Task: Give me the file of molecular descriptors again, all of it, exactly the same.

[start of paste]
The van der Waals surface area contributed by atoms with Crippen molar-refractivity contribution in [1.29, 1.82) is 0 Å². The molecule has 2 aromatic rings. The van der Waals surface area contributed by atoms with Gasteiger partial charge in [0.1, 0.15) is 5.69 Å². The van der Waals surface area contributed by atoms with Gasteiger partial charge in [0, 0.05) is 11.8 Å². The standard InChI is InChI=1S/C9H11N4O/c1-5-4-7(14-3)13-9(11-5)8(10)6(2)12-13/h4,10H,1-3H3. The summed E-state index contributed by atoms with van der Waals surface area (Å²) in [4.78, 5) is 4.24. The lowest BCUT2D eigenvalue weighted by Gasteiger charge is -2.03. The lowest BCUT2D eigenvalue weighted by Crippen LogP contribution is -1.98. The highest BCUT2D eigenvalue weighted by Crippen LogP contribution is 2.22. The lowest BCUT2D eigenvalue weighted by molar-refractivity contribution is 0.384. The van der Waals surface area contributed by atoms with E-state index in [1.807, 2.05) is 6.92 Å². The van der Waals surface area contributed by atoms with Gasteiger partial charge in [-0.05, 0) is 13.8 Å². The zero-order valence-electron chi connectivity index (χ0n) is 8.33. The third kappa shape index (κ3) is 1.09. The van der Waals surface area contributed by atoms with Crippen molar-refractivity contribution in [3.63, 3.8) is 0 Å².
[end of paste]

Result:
The van der Waals surface area contributed by atoms with Crippen molar-refractivity contribution in [1.29, 1.82) is 0 Å². The molecule has 2 aromatic rings. The van der Waals surface area contributed by atoms with Gasteiger partial charge in [0.1, 0.15) is 5.69 Å². The van der Waals surface area contributed by atoms with Gasteiger partial charge in [0, 0.05) is 11.8 Å². The standard InChI is InChI=1S/C9H11N4O/c1-5-4-7(14-3)13-9(11-5)8(10)6(2)12-13/h4,10H,1-3H3. The summed E-state index contributed by atoms with van der Waals surface area (Å²) in [4.78, 5) is 4.24. The lowest BCUT2D eigenvalue weighted by Gasteiger charge is -2.03. The lowest BCUT2D eigenvalue weighted by Crippen LogP contribution is -1.98. The highest BCUT2D eigenvalue weighted by Crippen LogP contribution is 2.22. The lowest BCUT2D eigenvalue weighted by molar-refractivity contribution is 0.384. The van der Waals surface area contributed by atoms with E-state index in [1.807, 2.05) is 6.92 Å². The van der Waals surface area contributed by atoms with Gasteiger partial charge in [-0.05, 0) is 13.8 Å². The zero-order valence-electron chi connectivity index (χ0n) is 8.33. The third kappa shape index (κ3) is 1.09. The van der Waals surface area contributed by atoms with Crippen molar-refractivity contribution in [3.63, 3.8) is 0 Å².